Analyst claims additional security layers in Windows add to risk

Microsoft is planning a series of security improvements to Windows, yet each layer of software protection it adds increases the...

Microsoft is planning a series of security improvements to Windows, yet each layer of software protection it adds increases the security risk, an analyst firm has warned.

A report by Burton Group said that although Windows 2003 could be deployed as a flexible and inexpensive application server, its security has a chequered past. According to Dan Blum, senior vice-president and research director at Burton Group, attacks such as Nimda, Code Red and Slammer have slowed Windows server adoption in large enterprise extranet and service provider environments, where Linux/Unix servers are generally preferred.

The problem lies with Win32, the programming interface used by most applications, he said.

Because there is no code access control in Win32 subsystems, Com, or ActiveX, Blum warned that any software component running on the Windows system could invoke any other component and attempt to do anything it wants.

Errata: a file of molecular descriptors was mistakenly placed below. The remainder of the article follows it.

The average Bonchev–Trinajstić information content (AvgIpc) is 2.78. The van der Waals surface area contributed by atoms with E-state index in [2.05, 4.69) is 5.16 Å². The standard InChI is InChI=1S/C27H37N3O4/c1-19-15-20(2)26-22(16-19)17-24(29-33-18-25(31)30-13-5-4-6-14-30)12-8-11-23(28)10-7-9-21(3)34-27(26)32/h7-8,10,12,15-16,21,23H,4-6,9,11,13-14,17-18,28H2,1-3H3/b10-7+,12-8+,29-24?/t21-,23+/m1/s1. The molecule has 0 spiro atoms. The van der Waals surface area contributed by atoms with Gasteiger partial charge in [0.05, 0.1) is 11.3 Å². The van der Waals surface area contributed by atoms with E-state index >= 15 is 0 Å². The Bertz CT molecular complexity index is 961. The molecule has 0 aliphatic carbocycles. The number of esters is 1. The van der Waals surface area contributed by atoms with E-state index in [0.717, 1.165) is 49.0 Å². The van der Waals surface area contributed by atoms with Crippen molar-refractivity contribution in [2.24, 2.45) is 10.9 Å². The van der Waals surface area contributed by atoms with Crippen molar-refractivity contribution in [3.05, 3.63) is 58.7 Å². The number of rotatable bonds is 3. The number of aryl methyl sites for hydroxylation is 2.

Malicious programs have many opportunities to attempt buffer overflow or other attacks to subvert discretionary access controls and other system protections. In other words, a rogue Win32 program would be able to undo any steps Microsoft may take to lock down Windows security.

The report recommended that users avoid ActiveX and the Win32 application programming interfaces and instead develop code in .net, an architecture based on managed code, which reduces the effect of programming errors.

Blum said, "Like Java, managed code based on .net runs in a sandbox." Such a sandbox is designed to prevent the code from crashing the operating system. The code runs on a virtual machine rather than computer hardware. As a result, it is much harder to compromise, he added.

Security problems are exacerbated by the fact that Windows 2003 is designed to be an integrated platform and as a result is based on complex dependencies between various operating system components.

To tighten security on a Linux or Unix platform users can remove functionality by configuring the kernel or recompiling it, but this is not as easy on Windows. "All Linux and Unix operating systems are much simpler than Windows," said Blum.

Bradley Tipp, national system engineer responsible for security at Microsoft, defended Windows 2003's security. "With an integrated approach it is much easier to apply patches, since the user does not have to go to multiple supplies to secure the operating system," he said.

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